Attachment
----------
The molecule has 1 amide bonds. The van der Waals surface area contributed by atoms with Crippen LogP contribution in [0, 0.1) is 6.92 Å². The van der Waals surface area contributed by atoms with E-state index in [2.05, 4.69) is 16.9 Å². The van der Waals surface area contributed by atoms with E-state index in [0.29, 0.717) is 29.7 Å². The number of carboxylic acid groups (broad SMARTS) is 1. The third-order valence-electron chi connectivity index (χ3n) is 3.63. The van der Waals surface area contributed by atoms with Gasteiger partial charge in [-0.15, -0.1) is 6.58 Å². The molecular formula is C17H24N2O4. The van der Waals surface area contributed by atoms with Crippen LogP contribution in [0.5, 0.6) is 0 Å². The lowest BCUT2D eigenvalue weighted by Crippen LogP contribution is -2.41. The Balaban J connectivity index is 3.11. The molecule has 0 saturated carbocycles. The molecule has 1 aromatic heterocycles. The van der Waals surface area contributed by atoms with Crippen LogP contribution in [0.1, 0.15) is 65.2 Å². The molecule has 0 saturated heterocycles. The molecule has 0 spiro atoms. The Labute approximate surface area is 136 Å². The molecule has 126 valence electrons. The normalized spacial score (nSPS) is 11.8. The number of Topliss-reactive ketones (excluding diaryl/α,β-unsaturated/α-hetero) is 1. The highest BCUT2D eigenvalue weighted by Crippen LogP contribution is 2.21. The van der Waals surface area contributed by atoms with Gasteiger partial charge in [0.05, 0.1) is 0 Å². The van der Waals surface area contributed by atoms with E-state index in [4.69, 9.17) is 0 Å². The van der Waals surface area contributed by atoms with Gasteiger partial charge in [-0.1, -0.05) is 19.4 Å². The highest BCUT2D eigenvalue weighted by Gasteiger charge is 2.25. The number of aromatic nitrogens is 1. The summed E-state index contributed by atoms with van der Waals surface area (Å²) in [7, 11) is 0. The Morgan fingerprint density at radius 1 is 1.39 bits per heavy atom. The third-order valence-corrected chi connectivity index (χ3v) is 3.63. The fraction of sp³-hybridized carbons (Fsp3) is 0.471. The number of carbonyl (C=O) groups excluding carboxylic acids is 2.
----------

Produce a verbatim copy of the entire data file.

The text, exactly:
The molecule has 1 amide bonds. The van der Waals surface area contributed by atoms with Crippen LogP contribution in [0, 0.1) is 6.92 Å². The van der Waals surface area contributed by atoms with E-state index in [2.05, 4.69) is 16.9 Å². The van der Waals surface area contributed by atoms with E-state index in [0.29, 0.717) is 29.7 Å². The number of carboxylic acid groups (broad SMARTS) is 1. The third-order valence-electron chi connectivity index (χ3n) is 3.63. The van der Waals surface area contributed by atoms with Gasteiger partial charge in [-0.15, -0.1) is 6.58 Å². The molecular formula is C17H24N2O4. The van der Waals surface area contributed by atoms with Crippen LogP contribution in [0.5, 0.6) is 0 Å². The lowest BCUT2D eigenvalue weighted by Crippen LogP contribution is -2.41. The Balaban J connectivity index is 3.11. The molecule has 0 saturated carbocycles. The molecule has 1 aromatic heterocycles. The van der Waals surface area contributed by atoms with Crippen LogP contribution in [0.1, 0.15) is 65.2 Å². The molecule has 0 saturated heterocycles. The molecule has 0 spiro atoms. The Labute approximate surface area is 136 Å². The molecule has 126 valence electrons. The normalized spacial score (nSPS) is 11.8. The number of Topliss-reactive ketones (excluding diaryl/α,β-unsaturated/α-hetero) is 1. The highest BCUT2D eigenvalue weighted by Crippen LogP contribution is 2.21. The van der Waals surface area contributed by atoms with Gasteiger partial charge in [0.05, 0.1) is 0 Å². The van der Waals surface area contributed by atoms with E-state index in [4.69, 9.17) is 0 Å². The van der Waals surface area contributed by atoms with Gasteiger partial charge in [-0.1, -0.05) is 19.4 Å². The highest BCUT2D eigenvalue weighted by Gasteiger charge is 2.25. The number of aromatic nitrogens is 1. The summed E-state index contributed by atoms with van der Waals surface area (Å²) in [7, 11) is 0. The Morgan fingerprint density at radius 1 is 1.39 bits per heavy atom. The third-order valence-corrected chi connectivity index (χ3v) is 3.63. The fraction of sp³-hybridized carbons (Fsp3) is 0.471. The number of carbonyl (C=O) groups excluding carboxylic acids is 2.